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Fear of hypoglycemia is associated with negative outcomes in people with T1D that may influence psychosocial well-being and diabetes management.
Fear of hypoglycemia is common in people with type 1 diabetes (T1D), affecting their psychological well-being and disease management, according to new research.1
The use of an actionable 9-item fear of hypoglycemia screener for in-clinic use could be a suitable and efficient way to identify those with a fear of hypoglycemia, indicated the investigative team, with 30% of study participants showing a high fear of hypoglycemia
“This ‘fit-for-purpose’ screener may aid healthcare providers to quickly identify people with fear of hypoglycemia who can be further evaluated for the root cause of fear of hypoglycemia risk with referrals to mental health professionals as needed,” wrote the investigative team, led by Megan E. Peter, T1D Exchange. “In the future, this newly developed screener may be incorporated in real-world clinical practice to help identify fear of hypoglycemia in people with diabetes.”
Adults with T1D and fear of hypoglycemia can experience a lower quality of life and diminished emotional well-being, and it can affect diabetes management. Guidelines from the American Diabetes Association (ADA) recommend screening for fear of hypoglycemia using standardized and validated tools and referring as necessary to mental health providers.2 Common constructs of fear of hypoglycemia include psychosocial distress, lack of confidence in managing hypoglycemia, and behavioral avoidance of hypoglycemia.
Although clinical instruments to measure fear of hypoglycemia are validated in the research setting, they are not routinely used by healthcare providers in clinical practice. As a result, an easy-to-use, 9-item screener was developed and validated for use in people with T1D. The aim of Peter and colleagues' study was to assess the prevalence of fear of hypoglycemia using this screener in a sample of adults with T1D and explore the perspective of healthcare providers on its implementation in clinical practice.
The multiphase observational study used mixed methods in 2 study phases. For the first part of the study, eligible participants were recruited from 3 T1D Exchange Quality Improvement Collaborative adult clinics. The second part of the study involved focus groups among healthcare providers from 9 clinics in the United States who cared for adults with T1D for ≥5 years.
Participants reported demographic characteristics, general health information, and diabetes management information, including frequency of healthcare visits, T1D duration, and history of hypoglycemia in the past year. Investigators measured impaired awareness of hypoglycemia using the Gold score (score from 1 [always aware] to 7 [never aware]). To assess the prevalence of fear of hypoglycemia, the 9-item screener used a 5-point Likert scale, ranging from a score of 1 (strongly disagree) to 5 (strongly agree).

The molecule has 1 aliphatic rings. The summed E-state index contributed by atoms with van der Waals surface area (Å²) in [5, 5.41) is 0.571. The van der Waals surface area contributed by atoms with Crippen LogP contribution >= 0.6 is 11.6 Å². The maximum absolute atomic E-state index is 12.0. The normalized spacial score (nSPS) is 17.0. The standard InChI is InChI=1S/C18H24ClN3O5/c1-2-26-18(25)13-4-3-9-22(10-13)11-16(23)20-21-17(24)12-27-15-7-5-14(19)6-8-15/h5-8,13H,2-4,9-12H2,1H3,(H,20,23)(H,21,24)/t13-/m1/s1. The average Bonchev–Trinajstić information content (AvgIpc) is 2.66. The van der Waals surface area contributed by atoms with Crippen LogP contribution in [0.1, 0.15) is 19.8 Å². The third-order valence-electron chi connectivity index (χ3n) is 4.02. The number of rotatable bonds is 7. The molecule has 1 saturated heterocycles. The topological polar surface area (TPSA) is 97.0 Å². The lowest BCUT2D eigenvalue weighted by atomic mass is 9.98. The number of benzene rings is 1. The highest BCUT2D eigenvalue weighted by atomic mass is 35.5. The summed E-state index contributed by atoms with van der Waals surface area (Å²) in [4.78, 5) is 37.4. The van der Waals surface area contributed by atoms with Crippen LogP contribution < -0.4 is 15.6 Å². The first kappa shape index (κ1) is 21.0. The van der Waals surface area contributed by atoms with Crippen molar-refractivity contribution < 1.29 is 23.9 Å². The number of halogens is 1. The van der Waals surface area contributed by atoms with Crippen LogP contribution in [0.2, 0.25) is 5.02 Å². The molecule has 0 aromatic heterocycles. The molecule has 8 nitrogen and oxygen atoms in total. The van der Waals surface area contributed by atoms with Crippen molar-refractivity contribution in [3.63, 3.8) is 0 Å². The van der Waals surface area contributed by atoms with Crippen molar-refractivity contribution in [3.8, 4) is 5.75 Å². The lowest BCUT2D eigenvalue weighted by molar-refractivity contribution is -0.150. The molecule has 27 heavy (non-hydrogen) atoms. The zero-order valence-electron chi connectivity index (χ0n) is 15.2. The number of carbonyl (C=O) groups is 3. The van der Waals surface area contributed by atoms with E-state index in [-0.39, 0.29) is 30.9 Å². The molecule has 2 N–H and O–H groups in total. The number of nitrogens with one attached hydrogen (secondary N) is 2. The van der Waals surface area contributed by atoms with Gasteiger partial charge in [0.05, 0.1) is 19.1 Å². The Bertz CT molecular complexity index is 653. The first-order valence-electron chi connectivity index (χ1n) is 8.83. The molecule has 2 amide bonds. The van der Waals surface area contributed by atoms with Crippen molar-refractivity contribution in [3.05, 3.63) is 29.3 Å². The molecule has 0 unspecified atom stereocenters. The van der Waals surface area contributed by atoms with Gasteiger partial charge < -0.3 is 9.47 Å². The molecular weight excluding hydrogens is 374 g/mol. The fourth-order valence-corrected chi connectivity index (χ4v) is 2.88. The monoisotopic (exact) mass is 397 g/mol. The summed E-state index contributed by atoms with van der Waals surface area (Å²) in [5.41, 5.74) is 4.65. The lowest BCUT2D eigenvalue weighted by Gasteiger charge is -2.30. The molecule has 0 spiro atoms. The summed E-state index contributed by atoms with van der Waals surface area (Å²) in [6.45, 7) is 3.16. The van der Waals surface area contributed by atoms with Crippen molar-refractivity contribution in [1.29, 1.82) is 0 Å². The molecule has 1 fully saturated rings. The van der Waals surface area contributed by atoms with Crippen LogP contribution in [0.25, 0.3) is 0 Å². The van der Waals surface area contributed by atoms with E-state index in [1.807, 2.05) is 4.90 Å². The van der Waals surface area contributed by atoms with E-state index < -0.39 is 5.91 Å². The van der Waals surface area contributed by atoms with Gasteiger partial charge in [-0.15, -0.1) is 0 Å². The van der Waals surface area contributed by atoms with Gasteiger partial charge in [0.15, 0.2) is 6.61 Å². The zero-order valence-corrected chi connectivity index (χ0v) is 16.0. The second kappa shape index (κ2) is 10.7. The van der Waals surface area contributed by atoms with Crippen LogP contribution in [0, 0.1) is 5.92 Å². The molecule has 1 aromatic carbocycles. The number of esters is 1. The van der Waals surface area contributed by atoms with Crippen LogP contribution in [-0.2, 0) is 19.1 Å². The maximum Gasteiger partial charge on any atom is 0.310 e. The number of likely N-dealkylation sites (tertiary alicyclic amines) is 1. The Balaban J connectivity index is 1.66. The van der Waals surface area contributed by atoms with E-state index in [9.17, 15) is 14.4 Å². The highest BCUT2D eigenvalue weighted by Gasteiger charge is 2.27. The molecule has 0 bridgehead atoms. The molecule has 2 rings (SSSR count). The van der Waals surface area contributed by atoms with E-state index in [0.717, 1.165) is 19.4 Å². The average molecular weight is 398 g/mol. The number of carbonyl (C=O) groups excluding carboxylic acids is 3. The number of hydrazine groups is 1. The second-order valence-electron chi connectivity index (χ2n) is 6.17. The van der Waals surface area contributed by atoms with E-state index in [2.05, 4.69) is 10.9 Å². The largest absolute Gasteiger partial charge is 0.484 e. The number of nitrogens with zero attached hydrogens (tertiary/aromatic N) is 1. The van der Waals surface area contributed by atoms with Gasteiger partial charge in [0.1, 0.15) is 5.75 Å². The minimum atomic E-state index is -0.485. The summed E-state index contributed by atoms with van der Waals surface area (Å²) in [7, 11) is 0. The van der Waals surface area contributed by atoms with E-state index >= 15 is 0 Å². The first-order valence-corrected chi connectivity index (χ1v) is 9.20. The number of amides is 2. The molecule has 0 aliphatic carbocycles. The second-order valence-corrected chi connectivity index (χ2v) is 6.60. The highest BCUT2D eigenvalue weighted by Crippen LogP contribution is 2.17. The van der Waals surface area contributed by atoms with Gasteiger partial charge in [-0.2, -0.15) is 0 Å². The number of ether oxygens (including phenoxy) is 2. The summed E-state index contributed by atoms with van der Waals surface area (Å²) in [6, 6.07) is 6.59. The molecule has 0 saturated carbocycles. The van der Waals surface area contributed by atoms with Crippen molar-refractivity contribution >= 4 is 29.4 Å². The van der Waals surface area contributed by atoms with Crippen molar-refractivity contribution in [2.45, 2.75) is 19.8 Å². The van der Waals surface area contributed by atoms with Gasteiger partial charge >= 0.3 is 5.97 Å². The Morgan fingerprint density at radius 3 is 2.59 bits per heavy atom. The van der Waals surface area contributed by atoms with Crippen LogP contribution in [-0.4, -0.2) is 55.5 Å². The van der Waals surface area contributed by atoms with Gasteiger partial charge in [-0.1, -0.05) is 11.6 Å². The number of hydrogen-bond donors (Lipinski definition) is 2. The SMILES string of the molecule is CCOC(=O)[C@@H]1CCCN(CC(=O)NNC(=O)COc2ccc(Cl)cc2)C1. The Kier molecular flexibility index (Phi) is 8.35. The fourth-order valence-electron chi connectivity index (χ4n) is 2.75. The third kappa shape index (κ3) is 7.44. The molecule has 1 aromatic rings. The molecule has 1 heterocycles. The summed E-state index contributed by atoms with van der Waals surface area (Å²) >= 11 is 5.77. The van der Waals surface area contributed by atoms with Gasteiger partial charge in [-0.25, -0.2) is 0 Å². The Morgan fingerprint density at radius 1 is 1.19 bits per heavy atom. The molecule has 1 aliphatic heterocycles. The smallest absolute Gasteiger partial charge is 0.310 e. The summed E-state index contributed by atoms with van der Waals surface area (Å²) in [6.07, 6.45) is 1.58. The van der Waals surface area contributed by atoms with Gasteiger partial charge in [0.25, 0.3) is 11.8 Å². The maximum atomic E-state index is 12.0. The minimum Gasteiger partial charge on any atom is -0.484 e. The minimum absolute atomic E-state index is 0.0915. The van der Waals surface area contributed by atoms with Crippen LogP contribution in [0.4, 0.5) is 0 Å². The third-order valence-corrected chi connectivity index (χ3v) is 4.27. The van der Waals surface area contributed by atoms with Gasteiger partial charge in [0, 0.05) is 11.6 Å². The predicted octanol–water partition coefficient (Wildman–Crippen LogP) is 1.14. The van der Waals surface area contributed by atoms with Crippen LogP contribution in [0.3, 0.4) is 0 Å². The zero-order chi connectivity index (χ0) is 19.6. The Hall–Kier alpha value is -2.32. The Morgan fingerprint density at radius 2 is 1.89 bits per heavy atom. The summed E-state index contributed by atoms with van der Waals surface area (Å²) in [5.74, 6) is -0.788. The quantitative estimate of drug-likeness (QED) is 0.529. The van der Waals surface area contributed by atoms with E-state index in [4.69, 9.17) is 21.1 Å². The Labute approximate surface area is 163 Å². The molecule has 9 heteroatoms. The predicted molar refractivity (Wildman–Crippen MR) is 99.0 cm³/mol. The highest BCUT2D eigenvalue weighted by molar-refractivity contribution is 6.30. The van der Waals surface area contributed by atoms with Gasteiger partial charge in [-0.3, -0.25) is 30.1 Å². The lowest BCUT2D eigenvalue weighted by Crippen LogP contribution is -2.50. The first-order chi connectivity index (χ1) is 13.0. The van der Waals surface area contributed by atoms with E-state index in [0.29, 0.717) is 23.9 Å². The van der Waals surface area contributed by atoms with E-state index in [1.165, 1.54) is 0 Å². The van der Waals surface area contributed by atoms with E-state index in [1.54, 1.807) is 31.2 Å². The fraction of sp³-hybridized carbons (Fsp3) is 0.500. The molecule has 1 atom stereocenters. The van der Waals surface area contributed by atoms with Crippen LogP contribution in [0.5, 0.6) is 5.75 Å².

The study included 553 people with T1D, with a mean age of 38.9 years and 30% reported a high fear of hypoglycemia total score. Regression analyses revealed that higher hemoglobin A1c and a higher number of comorbidities were significantly associated with high fear of hypoglycemia (P <.001).
Investigators found a high fear of hypoglycemia worry and behavior scores were significantly associated with 8-item Patient Health Questionnaire and 7-item Generalized Anxiety Disorder Scale scores. Analyses showed individuals with ≥1 severe hypoglycemia event and impaired awareness of hypoglycemia had higher odds of high fear of hypoglycemia.
Regarding the focus group, a total of 11 healthcare providers participated in focus group interviewers. The providers indicated that fear of hypoglycemia screener is clinically necessary and relevant, particularly in preclinical visits. They indicated those who screened high on the 9 items may benefit from additional education and/or referrals for mental healthcare.
Additionally, the lack of an actionable screening tool in clinical practice may lead to missed opportunities to identify potential fear of hypoglycemia in people with T1D. However, the healthcare providers also indicated that screening does pose challenges to implementation that will need to be addressed before wider use.
“Clinicians discussed the barriers in implementation of a new fear of hypoglycemia screener such as limited time, burden in modifying the electronic medical record system, staff shortages due to clinical responsibilities, and constraints with IT resources at the health institution,” investigators wrote